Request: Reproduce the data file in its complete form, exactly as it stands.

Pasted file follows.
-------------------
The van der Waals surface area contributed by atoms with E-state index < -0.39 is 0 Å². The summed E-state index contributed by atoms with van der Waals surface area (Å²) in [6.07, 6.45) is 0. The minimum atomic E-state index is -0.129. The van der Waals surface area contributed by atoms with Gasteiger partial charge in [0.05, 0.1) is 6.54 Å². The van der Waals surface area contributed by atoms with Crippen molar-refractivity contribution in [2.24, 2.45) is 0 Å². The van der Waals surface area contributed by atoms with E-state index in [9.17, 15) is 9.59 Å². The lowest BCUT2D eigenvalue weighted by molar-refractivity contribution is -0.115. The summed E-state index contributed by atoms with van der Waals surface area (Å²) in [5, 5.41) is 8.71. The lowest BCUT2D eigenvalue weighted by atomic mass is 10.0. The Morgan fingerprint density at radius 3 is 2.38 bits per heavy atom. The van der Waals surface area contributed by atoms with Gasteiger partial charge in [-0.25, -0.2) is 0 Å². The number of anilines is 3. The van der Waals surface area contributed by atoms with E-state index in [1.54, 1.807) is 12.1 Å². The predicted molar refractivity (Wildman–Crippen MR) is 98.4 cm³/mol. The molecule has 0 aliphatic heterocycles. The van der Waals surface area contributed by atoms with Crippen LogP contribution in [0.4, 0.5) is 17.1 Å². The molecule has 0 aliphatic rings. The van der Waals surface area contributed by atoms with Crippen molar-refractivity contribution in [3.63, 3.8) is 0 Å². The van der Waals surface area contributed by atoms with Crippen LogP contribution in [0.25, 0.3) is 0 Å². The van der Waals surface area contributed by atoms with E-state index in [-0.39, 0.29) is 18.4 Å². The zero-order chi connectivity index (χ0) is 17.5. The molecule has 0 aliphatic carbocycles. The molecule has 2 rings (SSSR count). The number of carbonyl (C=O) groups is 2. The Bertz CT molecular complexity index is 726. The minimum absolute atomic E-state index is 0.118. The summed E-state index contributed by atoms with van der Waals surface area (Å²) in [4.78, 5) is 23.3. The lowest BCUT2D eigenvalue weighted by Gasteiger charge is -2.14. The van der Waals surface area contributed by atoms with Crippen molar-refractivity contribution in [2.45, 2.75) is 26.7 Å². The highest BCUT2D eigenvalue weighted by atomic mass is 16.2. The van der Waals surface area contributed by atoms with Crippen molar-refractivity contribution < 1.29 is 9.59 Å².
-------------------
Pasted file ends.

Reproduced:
The van der Waals surface area contributed by atoms with E-state index < -0.39 is 0 Å². The summed E-state index contributed by atoms with van der Waals surface area (Å²) in [6.07, 6.45) is 0. The minimum atomic E-state index is -0.129. The van der Waals surface area contributed by atoms with Gasteiger partial charge in [0.05, 0.1) is 6.54 Å². The van der Waals surface area contributed by atoms with Crippen molar-refractivity contribution in [2.24, 2.45) is 0 Å². The van der Waals surface area contributed by atoms with E-state index in [9.17, 15) is 9.59 Å². The lowest BCUT2D eigenvalue weighted by molar-refractivity contribution is -0.115. The summed E-state index contributed by atoms with van der Waals surface area (Å²) in [5, 5.41) is 8.71. The lowest BCUT2D eigenvalue weighted by atomic mass is 10.0. The Morgan fingerprint density at radius 3 is 2.38 bits per heavy atom. The van der Waals surface area contributed by atoms with Gasteiger partial charge in [-0.25, -0.2) is 0 Å². The number of anilines is 3. The van der Waals surface area contributed by atoms with E-state index in [1.54, 1.807) is 12.1 Å². The predicted molar refractivity (Wildman–Crippen MR) is 98.4 cm³/mol. The molecule has 0 aliphatic heterocycles. The van der Waals surface area contributed by atoms with Crippen LogP contribution in [0.4, 0.5) is 17.1 Å². The molecule has 0 aliphatic rings. The van der Waals surface area contributed by atoms with Crippen molar-refractivity contribution in [3.63, 3.8) is 0 Å². The van der Waals surface area contributed by atoms with Crippen LogP contribution in [0.25, 0.3) is 0 Å². The van der Waals surface area contributed by atoms with E-state index in [-0.39, 0.29) is 18.4 Å². The zero-order chi connectivity index (χ0) is 17.5. The molecule has 0 aliphatic carbocycles. The molecule has 2 rings (SSSR count). The number of carbonyl (C=O) groups is 2. The Bertz CT molecular complexity index is 726. The minimum absolute atomic E-state index is 0.118. The summed E-state index contributed by atoms with van der Waals surface area (Å²) in [4.78, 5) is 23.3. The lowest BCUT2D eigenvalue weighted by Gasteiger charge is -2.14. The van der Waals surface area contributed by atoms with Crippen molar-refractivity contribution in [2.45, 2.75) is 26.7 Å². The highest BCUT2D eigenvalue weighted by atomic mass is 16.2. The van der Waals surface area contributed by atoms with Crippen molar-refractivity contribution < 1.29 is 9.59 Å².